Chateau Tanunda recently picked up the Single Estate Red Wine Trophy for The Everest Old Bushvine Grenache 2008 at the International Wine and Spirit Competition (IWSC) in London. The IWSC is one of the most prestigious competitions in the world, so the trophy represented a big win for Chateau Tanunda. Here’s what the judges had to say about the wine:

Dark crimson purple to rim. Wow! What a seductive nose! The characters are almost decadent in their exotic power. Old vine complexity shines through here. Crushed raspberry, asian spice, loganberries, sandlewood, lavendar, chocolate mints, fruitcake, framboise, ferrous earth, leather, coal, cocoa bean … the list could be endless. Full bodied, lavishly rich and compelling in the mouth, layers that wash again and again over the palate, changing in ever more complex ways. Well. This is one of the most thrilling wines I have ever tasted.

I was intrigued that a single variety grenache had won because on its own grenache doesn’t seem to be a popular wine style. In fact, Neal Martin of the Wine Advocate argues that “the absence of a global grenache icon is something that hampers respect and recognition of the variety.” Grenache is typically used as a blending variety, think Châteauneuf-du-Pape, but as Martin observes “pure grenache is more common in Australia where clusters of ancient vines provide more incentive to bottle the vineyard separately.” (The Unsung Chameleon Next Door: Grenache Symposium 2010, Grenache: Playboy Or Nobleman? by Neal Martin,, September 2010).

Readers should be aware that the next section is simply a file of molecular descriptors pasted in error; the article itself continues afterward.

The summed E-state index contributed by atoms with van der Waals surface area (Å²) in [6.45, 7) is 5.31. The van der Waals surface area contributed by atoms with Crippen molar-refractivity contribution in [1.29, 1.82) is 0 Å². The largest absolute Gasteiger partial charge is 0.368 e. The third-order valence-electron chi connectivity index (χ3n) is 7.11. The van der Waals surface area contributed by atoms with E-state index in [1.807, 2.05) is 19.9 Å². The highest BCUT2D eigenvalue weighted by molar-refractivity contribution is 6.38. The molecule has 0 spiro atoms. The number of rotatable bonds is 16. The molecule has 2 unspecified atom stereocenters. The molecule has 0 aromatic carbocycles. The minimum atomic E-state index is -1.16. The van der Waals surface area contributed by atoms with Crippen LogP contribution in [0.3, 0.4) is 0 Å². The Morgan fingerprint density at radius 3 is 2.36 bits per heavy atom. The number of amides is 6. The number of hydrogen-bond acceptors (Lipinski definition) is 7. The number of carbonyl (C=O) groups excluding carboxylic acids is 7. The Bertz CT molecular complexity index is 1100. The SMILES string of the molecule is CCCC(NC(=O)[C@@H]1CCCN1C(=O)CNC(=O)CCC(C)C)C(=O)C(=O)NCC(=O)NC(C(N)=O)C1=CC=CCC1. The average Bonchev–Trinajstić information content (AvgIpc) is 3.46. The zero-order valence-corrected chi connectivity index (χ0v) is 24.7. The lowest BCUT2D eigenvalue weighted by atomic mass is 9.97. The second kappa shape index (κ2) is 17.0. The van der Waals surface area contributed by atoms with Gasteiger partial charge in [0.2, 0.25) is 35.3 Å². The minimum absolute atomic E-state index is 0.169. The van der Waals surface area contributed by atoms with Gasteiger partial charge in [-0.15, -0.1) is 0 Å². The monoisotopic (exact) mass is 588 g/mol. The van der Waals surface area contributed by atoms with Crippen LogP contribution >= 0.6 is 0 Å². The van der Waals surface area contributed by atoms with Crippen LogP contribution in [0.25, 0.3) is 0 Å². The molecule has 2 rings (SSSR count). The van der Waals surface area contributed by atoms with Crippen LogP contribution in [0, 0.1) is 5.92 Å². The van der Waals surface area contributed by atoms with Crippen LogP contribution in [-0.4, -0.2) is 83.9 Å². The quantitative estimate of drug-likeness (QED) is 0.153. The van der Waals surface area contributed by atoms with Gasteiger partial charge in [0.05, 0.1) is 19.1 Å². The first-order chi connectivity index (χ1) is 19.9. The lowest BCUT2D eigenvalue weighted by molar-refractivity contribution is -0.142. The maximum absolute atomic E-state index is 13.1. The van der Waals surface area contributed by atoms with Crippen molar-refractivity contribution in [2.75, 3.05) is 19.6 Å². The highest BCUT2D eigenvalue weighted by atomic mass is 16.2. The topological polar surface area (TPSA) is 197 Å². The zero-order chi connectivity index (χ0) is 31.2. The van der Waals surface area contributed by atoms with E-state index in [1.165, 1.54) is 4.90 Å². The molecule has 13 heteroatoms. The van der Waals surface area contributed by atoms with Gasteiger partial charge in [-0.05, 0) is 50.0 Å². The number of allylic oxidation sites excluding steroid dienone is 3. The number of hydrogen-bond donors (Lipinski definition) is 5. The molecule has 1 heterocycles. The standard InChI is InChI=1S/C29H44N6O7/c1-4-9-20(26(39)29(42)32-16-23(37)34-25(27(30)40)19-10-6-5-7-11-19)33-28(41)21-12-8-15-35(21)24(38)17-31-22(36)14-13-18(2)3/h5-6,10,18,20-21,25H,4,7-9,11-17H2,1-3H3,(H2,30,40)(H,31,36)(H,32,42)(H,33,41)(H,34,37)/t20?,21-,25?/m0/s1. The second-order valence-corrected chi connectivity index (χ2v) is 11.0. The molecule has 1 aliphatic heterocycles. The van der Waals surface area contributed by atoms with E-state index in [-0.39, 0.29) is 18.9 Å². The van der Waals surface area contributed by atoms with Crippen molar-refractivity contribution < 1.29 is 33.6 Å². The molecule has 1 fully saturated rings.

Even so, only a handful of Australian wine producers make a single variety grenache. d’Arenberg in McLaren Vale is unusual in the sense that it is somewhat of a grenache specialist. Its portfolio contains eight wines with a grenache component and two single variety labels, The Custodian and The Derelict Vineyard. At the inaugural Grenache Symposium at La Verrière in Provence, which Martin and over 50 delegates from 22 countries attended in June 2010, d’Arenberg winemaker Chester Osborne made the following observations about the grape.

Grenache is very sensitive and is diverse from one year to another. Any grape shrivel deters longevity and makes it age quicker. The tannins do soften in McLaren Vale and you are left with fine mineral tannins, which is what great wines are about.

At the Symposium, McLaren Vale and the Barossa were singled out as two of the great regions in the world for growing grenache. Other areas include Châteauneuf-du-Pape, parts of Languedoc, Priorat in South Africa and Rioja in Spain.

One of the advantages of  McLaren Vale and Barossa is that winemakers like Osborne and Stephen Pannell, of S.C.Pannell, have been able to rescue and then meticulously attend to old vine stock. The S.C. Pannell McLaren Vale Grenache, for example, is made from 67 year old dry grown bush vines that are hand-harvested. Other outstanding producers of grenache from old vines include Chapel Hill in McLaren Vale and Turkey Flat in the Barossa.

When managed properly these old low yielding vines produce concentrated, ripe berries that create complex, multi-layered wines. Berry and stone fruit aromas and flavours intermingled with savoury and spice overtones and fine tanins that impart elegance, structure and a polished texture are typical hallmarks of the best single variety grenache wines.

While many Australian winemakers are using grenache as a part of a blend for Châteauneuf-du-Pape style wines, the ability of some our top producers to create acclaimed examples of single variety grenache is a testament to their skills as both vigneron and winemaker!